Lavender flower cordial

What could be nicer on a warm summer's day than a quirky unusual cool lavender cordial.  Fun, and a great way to introduce yourself and your family to the world of herbal medicines.  Let us jump in with a very basic lavender cordial.  Lavender flowers are not yet blooming in my part of the world, so I used dried flowers for this recipe.  

You will need: 3/4 cup (loosely packed) of dried lavender flowers or a cup (loosely packed) of fresh flowers.  

One cup of white granulated sugar

One cup of water

1/2 teaspoon of citric acid or 4 Tablespoons of lemon juice.  

A stainless steel pot

a wooden spoon for stirring your syrup

A thermometer (optional)

  1. Put your sugar and water into your pot, on a low heat on your cooker.
  2. Very slowly heat up your mixture, stirring all the time.  The sugar must totally dissolve in your water.  You will see it will go clear and you will no longer feel any "grittiness" in your pot.
  3. If you have a thermometer, (usually used for jams and food preparation) you can check the temperature - it should be about 60 degrees C.  Keep your pot on the low heat for about another 5-10 min, stirring all the time.  Your temperature should not go above 80-90 degrees, you don't want your cordial turning to jam!  If you don't have a thermometer, then just watch your pot, when you start to see steam and possibly tiny bubbles forming at the sides, it is about right.  Now turn the heat off.
  4.  Add your citric acid or lemon juice.
  5. Now, you can either add your lavender flowers and leave for a few days in your pot, or you can put your lavender flowers in a strong glass jar, pour the syrup over them, put the lid on, and leave for 3-5 days in a warm dark place.  If using the jar method, make sure your jar is only about 3/4 full with flowers, the dried flowers are fluffy and will absorb a lot of liquid.  Also, be very careful when pouring the hot syrup as it is easy to get a bad burn with hot sugary mixes.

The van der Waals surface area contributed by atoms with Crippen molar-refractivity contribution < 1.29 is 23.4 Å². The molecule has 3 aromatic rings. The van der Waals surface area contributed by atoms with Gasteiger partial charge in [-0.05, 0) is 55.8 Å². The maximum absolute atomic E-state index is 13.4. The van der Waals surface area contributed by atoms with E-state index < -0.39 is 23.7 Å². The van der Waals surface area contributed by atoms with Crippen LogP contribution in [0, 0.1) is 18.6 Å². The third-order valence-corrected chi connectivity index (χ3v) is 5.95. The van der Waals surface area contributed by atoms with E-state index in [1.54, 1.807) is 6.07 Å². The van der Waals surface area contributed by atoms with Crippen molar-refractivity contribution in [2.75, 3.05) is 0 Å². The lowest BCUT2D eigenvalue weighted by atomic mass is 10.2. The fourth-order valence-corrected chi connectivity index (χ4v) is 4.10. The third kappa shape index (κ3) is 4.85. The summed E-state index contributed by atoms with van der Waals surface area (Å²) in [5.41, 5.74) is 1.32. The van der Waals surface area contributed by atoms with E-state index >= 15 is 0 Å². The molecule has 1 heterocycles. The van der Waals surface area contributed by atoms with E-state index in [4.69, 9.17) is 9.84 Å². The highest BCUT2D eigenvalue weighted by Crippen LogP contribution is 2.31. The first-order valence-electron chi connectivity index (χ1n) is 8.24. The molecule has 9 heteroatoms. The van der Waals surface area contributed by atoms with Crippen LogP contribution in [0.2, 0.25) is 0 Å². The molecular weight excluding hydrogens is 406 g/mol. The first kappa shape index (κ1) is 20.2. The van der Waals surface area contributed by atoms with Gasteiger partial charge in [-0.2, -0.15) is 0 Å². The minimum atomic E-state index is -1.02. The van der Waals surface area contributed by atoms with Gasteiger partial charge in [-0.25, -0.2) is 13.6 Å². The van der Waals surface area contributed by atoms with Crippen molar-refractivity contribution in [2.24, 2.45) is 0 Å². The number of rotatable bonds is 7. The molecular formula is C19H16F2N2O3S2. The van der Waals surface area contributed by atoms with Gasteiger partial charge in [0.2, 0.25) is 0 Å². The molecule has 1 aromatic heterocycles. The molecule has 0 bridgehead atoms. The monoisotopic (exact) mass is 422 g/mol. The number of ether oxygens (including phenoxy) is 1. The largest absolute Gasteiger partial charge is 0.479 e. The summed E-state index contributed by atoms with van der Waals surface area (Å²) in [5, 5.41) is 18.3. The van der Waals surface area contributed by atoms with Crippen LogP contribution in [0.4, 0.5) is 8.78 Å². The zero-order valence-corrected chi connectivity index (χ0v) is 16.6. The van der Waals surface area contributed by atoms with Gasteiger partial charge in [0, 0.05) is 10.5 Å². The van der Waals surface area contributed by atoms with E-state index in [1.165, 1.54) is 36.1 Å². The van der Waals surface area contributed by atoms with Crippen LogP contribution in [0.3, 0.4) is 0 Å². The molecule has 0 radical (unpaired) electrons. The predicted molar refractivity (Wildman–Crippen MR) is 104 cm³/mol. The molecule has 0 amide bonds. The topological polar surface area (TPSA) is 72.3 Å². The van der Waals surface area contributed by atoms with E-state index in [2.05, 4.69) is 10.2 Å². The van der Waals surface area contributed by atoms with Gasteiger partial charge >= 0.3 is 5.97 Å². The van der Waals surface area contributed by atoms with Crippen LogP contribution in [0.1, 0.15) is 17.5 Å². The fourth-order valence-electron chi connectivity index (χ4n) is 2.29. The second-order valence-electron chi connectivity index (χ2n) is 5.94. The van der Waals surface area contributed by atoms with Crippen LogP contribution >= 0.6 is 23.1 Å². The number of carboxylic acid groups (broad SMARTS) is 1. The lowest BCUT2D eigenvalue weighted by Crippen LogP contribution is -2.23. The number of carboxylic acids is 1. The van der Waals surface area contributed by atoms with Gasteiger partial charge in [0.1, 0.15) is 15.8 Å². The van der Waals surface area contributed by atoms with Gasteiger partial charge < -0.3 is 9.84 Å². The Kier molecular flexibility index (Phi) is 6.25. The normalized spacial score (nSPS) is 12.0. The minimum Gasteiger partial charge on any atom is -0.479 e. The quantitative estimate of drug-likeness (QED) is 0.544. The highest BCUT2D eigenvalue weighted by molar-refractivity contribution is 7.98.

6. Now label you blend.  
  7. In a few days time, strain out the flowers through a fine sieve or a muslin cloth.  Warm it up a little and bottle it in a pretty glass bottle, with a label stating the ingredients and date you made it.  
  8. To use - dilute to taste with water, fizzy water or even an alcohol like vodka or gin.  Enjoy!
  9. If you want to try out something different, add a sprig of mint, a few rose petals, or other herbs.  Be creative, have fun with it.  
I know we are all a little sugar phobic now days.  Sugar is essential for preserving your cordial, and it will be well diluted so there is not much sugar in it compared to fruit juices or soft drinks.  The cordial will last about 4-5 weeks, if you live in a hot climate or once the bottle is open, store in the fridge.  Other flowers and herbs can be used instead of lavender - violet, rose, lilac, hibiscus etc.